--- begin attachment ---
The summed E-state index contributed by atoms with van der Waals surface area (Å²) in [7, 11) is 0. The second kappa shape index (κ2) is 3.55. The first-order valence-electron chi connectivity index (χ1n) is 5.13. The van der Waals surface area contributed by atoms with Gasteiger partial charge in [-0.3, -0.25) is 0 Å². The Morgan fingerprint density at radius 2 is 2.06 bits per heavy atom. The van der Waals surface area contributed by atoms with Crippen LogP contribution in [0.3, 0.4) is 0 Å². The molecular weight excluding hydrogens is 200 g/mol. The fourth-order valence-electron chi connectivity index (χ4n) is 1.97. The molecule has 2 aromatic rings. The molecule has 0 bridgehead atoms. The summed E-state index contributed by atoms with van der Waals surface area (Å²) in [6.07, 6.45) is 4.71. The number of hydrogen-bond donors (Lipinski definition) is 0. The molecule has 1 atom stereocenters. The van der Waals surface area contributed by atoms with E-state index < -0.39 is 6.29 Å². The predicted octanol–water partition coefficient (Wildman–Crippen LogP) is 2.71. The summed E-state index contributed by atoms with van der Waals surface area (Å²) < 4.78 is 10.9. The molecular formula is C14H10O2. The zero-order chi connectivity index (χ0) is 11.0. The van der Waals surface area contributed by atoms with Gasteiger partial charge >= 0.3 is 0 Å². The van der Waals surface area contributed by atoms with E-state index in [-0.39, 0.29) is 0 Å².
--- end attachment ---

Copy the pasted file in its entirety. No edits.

The summed E-state index contributed by atoms with van der Waals surface area (Å²) in [7, 11) is 0. The second kappa shape index (κ2) is 3.55. The first-order valence-electron chi connectivity index (χ1n) is 5.13. The van der Waals surface area contributed by atoms with Gasteiger partial charge in [-0.3, -0.25) is 0 Å². The Morgan fingerprint density at radius 2 is 2.06 bits per heavy atom. The van der Waals surface area contributed by atoms with Crippen LogP contribution in [0.3, 0.4) is 0 Å². The molecular weight excluding hydrogens is 200 g/mol. The fourth-order valence-electron chi connectivity index (χ4n) is 1.97. The molecule has 2 aromatic rings. The molecule has 0 bridgehead atoms. The summed E-state index contributed by atoms with van der Waals surface area (Å²) in [6.07, 6.45) is 4.71. The number of hydrogen-bond donors (Lipinski definition) is 0. The molecule has 1 atom stereocenters. The van der Waals surface area contributed by atoms with E-state index < -0.39 is 6.29 Å². The predicted octanol–water partition coefficient (Wildman–Crippen LogP) is 2.71. The summed E-state index contributed by atoms with van der Waals surface area (Å²) < 4.78 is 10.9. The molecular formula is C14H10O2. The zero-order chi connectivity index (χ0) is 11.0. The van der Waals surface area contributed by atoms with Gasteiger partial charge >= 0.3 is 0 Å². The van der Waals surface area contributed by atoms with E-state index in [-0.39, 0.29) is 0 Å².